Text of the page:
Sweetgrass basket makers brought their skills with them 300 years ago on the slave ships from Sierra Leone, Africa.
The baskets today are almost identical to the shukublay baskets of Sierra Leone where some are woven so tightly they are able to hold water.
Men used native materials such as grass, palmetto fronds, and long-leaf pine needles to make large baskets to winnow rice, hold shellfish, vegetables, and later cotton.
Women made the baskets for use in their cabins.
Basket-making was often a job given to slaves who were too old to work long days in the hot sun.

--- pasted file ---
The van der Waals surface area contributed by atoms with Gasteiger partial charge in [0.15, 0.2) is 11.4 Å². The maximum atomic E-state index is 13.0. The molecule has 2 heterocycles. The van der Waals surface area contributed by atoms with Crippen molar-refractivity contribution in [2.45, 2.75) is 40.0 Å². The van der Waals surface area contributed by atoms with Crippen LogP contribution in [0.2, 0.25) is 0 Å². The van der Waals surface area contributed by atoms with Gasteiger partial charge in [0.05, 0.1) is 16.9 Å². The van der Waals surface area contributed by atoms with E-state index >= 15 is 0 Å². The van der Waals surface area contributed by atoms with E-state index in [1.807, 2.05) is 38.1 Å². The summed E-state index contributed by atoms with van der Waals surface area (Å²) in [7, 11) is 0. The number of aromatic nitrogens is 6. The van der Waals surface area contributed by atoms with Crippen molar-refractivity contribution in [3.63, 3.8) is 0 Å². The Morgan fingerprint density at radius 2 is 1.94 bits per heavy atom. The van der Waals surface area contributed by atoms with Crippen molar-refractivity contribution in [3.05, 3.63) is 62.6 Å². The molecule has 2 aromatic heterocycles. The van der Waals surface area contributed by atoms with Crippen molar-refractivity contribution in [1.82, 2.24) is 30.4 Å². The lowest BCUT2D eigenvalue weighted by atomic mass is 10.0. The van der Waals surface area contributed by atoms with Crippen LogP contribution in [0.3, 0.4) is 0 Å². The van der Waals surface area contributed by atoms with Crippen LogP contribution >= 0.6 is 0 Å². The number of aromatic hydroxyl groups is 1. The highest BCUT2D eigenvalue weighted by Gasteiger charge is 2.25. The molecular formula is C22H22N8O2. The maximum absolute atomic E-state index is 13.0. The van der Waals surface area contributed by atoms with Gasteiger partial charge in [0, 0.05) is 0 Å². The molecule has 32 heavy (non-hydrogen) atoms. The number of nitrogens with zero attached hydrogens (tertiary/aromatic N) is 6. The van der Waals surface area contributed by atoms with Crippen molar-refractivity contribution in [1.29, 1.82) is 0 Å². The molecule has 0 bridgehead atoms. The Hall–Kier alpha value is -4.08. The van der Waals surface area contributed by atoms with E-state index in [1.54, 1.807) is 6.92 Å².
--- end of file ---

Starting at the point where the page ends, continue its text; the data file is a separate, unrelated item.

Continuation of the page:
Sweetgrass baskets have the loveliest smell, kind of like a faint whiff of warm green hay. I can never pass a basket without sniffing it.
The baskets on the right were about $180 each at Lucinda's stand and the same baskets in Charleston? Add $100!
In the evenings we were treated to some homemade music with a professional musician, Sarah.
The Writer always loves having someone to make music with, and I am very good at humming along and providing forgotten words!